Tuesday, 15 April 2014
Irish Water has confirmed a story in the Irish Independentthat it has sought the introduction of a standing charge of €100 for all householders. This has shocked many people and has caused a considerable degree of disquiet and anxiety with the public. The Taoiseach promised previously in the House that he would publish, before the local elections, all details on the water tax and the bills that people could expect. People were also promised that there would be a free allowance in advance of any tax coming their way. Many people see the standing charge proposal as a blatant breaking of that promise on a free allowance. The Taoiseach also said in the House that the matter was under consideration by the Government, yet we discover from two Ministers, Deputy Rabbitte and Deputy Burton, that the matter has not even been discussed at the Cabinet since last January. All of that confirms a view that the delay in sending the Government's proposals to the regulator and the delay by the Minister in giving out his instructions is delaying the regulator's timeline for finalising and publishing the water tax bill per household. That is the key point. The idea that people have to pay a standing charge runs contrary to the whole idea of the regime being about the conservation of water, as opposed to just another method of collecting a tax and collecting money. One must now take the view that this is more about collecting money than with the conservation of water or water usage.
Will there be a standing charge in the regime imposed on all homeowners? When will the Government tell the people the truth about all of this? When will the Government publish its proposals on water tax? Will there be a recognition in those proposals of a person's ability to pay?
I saw the report in one of the newspapers in the last couple of days. My understanding is that it arose from a draft memo submitted by Irish Water.
As I have already pointed out, the Government has not signed off on the level of subvention or the average metered charge that will apply. It will do so shortly. As I have said previously, the information will be published before the local elections.
Some of the media reports might be based on a draft memo from Irish Water. The Government will shortly consider a memo from the Minister. As Deputy Martin is aware, there is a process to be gone through. It will be followed carefully. The Government's intention is that the water charge will be as fair and as affordable as possible. Clearly, it has to give careful consideration to the various categories of people who are in different circumstances. As the Deputy knows, there are people with small families, no families and large families. There are people with particular medical needs and requirements.
There is one undoubted fact in this regard. It is clear, in light of the various reports on climate change etc., that this country has not invested sufficient finance in the provision of proper infrastructure to consumers, business and people all over the country. The concept underpinning Irish Water, which will be able to borrow money for infrastructural development, is that the new body will co-ordinate such development in a proper fashion so that a platform for the supply of top quality water to consumers, businesses and industries will be put in place for the next 50 years.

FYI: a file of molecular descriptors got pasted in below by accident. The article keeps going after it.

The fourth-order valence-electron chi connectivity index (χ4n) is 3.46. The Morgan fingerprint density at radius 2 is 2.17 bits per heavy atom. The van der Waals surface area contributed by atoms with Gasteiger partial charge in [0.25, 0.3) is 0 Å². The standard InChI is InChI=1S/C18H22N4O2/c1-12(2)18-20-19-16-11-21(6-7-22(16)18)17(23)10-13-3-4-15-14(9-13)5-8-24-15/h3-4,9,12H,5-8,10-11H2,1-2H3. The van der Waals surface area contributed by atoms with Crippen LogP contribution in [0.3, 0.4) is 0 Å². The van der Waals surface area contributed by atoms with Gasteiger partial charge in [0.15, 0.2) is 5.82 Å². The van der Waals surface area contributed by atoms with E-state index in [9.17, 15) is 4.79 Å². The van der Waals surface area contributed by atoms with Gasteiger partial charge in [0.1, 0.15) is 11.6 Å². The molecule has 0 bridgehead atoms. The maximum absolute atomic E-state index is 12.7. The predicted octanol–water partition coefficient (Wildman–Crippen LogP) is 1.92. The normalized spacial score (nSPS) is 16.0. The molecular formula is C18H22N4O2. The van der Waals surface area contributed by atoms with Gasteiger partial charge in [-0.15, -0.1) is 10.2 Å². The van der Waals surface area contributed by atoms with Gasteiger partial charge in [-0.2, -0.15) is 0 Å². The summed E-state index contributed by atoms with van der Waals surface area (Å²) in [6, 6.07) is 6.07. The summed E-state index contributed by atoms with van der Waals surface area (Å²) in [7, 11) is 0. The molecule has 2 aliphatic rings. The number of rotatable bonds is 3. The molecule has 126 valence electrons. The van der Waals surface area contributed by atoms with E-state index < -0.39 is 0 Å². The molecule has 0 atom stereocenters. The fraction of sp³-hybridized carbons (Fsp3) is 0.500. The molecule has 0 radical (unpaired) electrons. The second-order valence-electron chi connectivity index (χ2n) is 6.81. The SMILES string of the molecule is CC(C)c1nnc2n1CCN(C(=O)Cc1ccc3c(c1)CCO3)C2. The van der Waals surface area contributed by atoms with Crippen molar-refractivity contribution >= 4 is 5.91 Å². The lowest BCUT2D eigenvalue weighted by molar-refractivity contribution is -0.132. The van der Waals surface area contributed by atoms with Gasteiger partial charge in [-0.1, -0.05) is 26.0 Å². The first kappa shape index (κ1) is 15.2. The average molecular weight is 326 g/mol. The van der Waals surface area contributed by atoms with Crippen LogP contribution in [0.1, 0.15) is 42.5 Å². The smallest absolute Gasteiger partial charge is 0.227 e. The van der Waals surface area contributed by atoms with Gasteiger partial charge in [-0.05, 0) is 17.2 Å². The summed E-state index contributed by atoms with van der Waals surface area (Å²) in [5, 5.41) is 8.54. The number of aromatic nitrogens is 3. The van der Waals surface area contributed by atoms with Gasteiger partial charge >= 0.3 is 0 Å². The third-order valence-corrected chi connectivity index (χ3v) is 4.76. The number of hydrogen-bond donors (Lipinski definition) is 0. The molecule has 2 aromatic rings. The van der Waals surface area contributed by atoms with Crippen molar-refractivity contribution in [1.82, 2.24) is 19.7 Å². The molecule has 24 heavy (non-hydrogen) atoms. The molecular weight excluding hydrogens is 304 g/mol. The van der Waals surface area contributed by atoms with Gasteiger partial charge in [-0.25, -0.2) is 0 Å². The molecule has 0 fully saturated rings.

Deputy Martin is well aware from his previous experience that part of the attractiveness of this country is the quantity and high volume of quality water that is available for industry. We need to enhance that. Irish Water will be able to do that. There has been a great deal of economic analysis of what is involved here. The Government will consider it shortly. The people will know in good time. I have already given a commitment to that effect.
The Taoiseach has been saying "the Government will consider it shortly" since January of this year. We have been told that the Government will publish something in two weeks or a couple of weeks. The Taoiseach said the same thing in February and in March. We are now in April. Next month is May. When will this happen? There are five weeks to go until the local elections. One has to come to the conclusion that the only delay here is the delay from the Government. The Ministers, Deputies Rabbitte and Burton, said they have heard nothing about this. They said it has not been discussed at all at Cabinet level. The regulator said he was hoping to publish the domestic tariff structure, the non-domestic tariff structure, the connection-changing policy and the water customer handbook in April as part of the water charges plan for consultation. None of these has been published. They were all supposed to be published in April as part of the ongoing process of consultation and public discourse on the matter. There is a clear strategy of keeping people in the dark.